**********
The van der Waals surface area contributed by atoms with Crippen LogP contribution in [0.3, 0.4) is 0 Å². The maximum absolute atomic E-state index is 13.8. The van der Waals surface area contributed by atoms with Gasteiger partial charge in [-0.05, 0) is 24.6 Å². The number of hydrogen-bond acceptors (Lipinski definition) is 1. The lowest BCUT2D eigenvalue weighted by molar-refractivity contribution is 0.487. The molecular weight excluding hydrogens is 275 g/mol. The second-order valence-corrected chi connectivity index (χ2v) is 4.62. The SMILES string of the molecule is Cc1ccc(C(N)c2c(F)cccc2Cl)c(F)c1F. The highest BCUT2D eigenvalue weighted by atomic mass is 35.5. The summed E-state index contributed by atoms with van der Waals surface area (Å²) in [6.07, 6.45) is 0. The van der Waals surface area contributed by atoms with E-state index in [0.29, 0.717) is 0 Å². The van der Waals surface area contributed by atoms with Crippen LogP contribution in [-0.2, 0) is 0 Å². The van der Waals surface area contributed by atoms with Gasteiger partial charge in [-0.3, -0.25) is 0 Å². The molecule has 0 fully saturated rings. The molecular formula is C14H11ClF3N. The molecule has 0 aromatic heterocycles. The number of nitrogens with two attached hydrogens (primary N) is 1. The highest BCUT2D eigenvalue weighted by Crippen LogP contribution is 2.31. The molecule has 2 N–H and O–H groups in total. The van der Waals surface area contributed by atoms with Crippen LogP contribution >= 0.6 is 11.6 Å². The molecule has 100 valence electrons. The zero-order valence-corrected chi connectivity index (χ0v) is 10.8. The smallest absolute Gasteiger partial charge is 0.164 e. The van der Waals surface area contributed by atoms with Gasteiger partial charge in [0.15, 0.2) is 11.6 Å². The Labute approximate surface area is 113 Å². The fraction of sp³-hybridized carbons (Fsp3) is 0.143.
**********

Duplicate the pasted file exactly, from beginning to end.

The van der Waals surface area contributed by atoms with Crippen LogP contribution in [0.3, 0.4) is 0 Å². The maximum absolute atomic E-state index is 13.8. The van der Waals surface area contributed by atoms with Gasteiger partial charge in [-0.05, 0) is 24.6 Å². The number of hydrogen-bond acceptors (Lipinski definition) is 1. The lowest BCUT2D eigenvalue weighted by molar-refractivity contribution is 0.487. The molecular weight excluding hydrogens is 275 g/mol. The second-order valence-corrected chi connectivity index (χ2v) is 4.62. The SMILES string of the molecule is Cc1ccc(C(N)c2c(F)cccc2Cl)c(F)c1F. The highest BCUT2D eigenvalue weighted by atomic mass is 35.5. The summed E-state index contributed by atoms with van der Waals surface area (Å²) in [6.07, 6.45) is 0. The van der Waals surface area contributed by atoms with E-state index in [0.29, 0.717) is 0 Å². The van der Waals surface area contributed by atoms with Crippen LogP contribution in [-0.2, 0) is 0 Å². The van der Waals surface area contributed by atoms with Gasteiger partial charge in [-0.3, -0.25) is 0 Å². The molecule has 0 fully saturated rings. The molecular formula is C14H11ClF3N. The molecule has 0 aromatic heterocycles. The number of nitrogens with two attached hydrogens (primary N) is 1. The highest BCUT2D eigenvalue weighted by Crippen LogP contribution is 2.31. The molecule has 2 N–H and O–H groups in total. The van der Waals surface area contributed by atoms with Crippen LogP contribution >= 0.6 is 11.6 Å². The molecule has 100 valence electrons. The zero-order valence-corrected chi connectivity index (χ0v) is 10.8. The smallest absolute Gasteiger partial charge is 0.164 e. The van der Waals surface area contributed by atoms with Gasteiger partial charge in [0.15, 0.2) is 11.6 Å². The Labute approximate surface area is 113 Å². The fraction of sp³-hybridized carbons (Fsp3) is 0.143.